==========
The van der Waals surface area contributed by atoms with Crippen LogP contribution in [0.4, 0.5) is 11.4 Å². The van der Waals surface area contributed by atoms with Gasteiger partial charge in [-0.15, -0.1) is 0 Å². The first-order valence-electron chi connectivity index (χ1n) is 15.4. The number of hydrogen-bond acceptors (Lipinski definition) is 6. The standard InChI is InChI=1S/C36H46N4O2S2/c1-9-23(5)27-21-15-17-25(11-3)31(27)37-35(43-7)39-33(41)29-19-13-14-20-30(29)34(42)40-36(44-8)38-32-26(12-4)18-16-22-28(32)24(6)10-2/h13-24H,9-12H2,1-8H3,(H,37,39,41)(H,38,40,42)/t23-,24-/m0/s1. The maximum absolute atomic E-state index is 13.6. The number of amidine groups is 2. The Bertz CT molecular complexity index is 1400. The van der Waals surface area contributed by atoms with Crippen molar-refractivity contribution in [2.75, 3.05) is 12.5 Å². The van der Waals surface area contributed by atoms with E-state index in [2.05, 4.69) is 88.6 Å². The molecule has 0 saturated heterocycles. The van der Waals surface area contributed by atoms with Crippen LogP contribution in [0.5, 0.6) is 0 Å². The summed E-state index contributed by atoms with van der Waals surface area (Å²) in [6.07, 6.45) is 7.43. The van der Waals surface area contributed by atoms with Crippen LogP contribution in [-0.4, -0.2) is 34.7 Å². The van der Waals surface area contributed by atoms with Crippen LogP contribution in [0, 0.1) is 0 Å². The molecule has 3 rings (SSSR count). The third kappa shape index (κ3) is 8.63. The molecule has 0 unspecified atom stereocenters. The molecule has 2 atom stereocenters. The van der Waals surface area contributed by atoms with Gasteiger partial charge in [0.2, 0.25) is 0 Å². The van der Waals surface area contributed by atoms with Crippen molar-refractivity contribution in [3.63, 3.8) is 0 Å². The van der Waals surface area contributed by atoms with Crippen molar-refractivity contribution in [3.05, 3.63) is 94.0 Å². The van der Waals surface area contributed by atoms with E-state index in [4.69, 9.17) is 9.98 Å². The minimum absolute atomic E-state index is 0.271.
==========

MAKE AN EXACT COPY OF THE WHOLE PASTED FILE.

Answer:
The van der Waals surface area contributed by atoms with Crippen LogP contribution in [0.4, 0.5) is 11.4 Å². The van der Waals surface area contributed by atoms with Gasteiger partial charge in [-0.15, -0.1) is 0 Å². The first-order valence-electron chi connectivity index (χ1n) is 15.4. The number of hydrogen-bond acceptors (Lipinski definition) is 6. The standard InChI is InChI=1S/C36H46N4O2S2/c1-9-23(5)27-21-15-17-25(11-3)31(27)37-35(43-7)39-33(41)29-19-13-14-20-30(29)34(42)40-36(44-8)38-32-26(12-4)18-16-22-28(32)24(6)10-2/h13-24H,9-12H2,1-8H3,(H,37,39,41)(H,38,40,42)/t23-,24-/m0/s1. The maximum absolute atomic E-state index is 13.6. The number of amidine groups is 2. The Bertz CT molecular complexity index is 1400. The van der Waals surface area contributed by atoms with Crippen molar-refractivity contribution in [2.75, 3.05) is 12.5 Å². The van der Waals surface area contributed by atoms with E-state index in [2.05, 4.69) is 88.6 Å². The molecule has 0 saturated heterocycles. The van der Waals surface area contributed by atoms with Crippen LogP contribution in [0.5, 0.6) is 0 Å². The summed E-state index contributed by atoms with van der Waals surface area (Å²) in [6.07, 6.45) is 7.43. The van der Waals surface area contributed by atoms with Crippen LogP contribution in [-0.4, -0.2) is 34.7 Å². The van der Waals surface area contributed by atoms with Crippen LogP contribution in [0, 0.1) is 0 Å². The molecule has 3 rings (SSSR count). The third kappa shape index (κ3) is 8.63. The molecule has 0 unspecified atom stereocenters. The molecule has 2 atom stereocenters. The van der Waals surface area contributed by atoms with Gasteiger partial charge in [0.2, 0.25) is 0 Å². The van der Waals surface area contributed by atoms with Crippen molar-refractivity contribution in [3.63, 3.8) is 0 Å². The van der Waals surface area contributed by atoms with Crippen molar-refractivity contribution in [3.05, 3.63) is 94.0 Å². The van der Waals surface area contributed by atoms with E-state index in [4.69, 9.17) is 9.98 Å². The minimum absolute atomic E-state index is 0.271.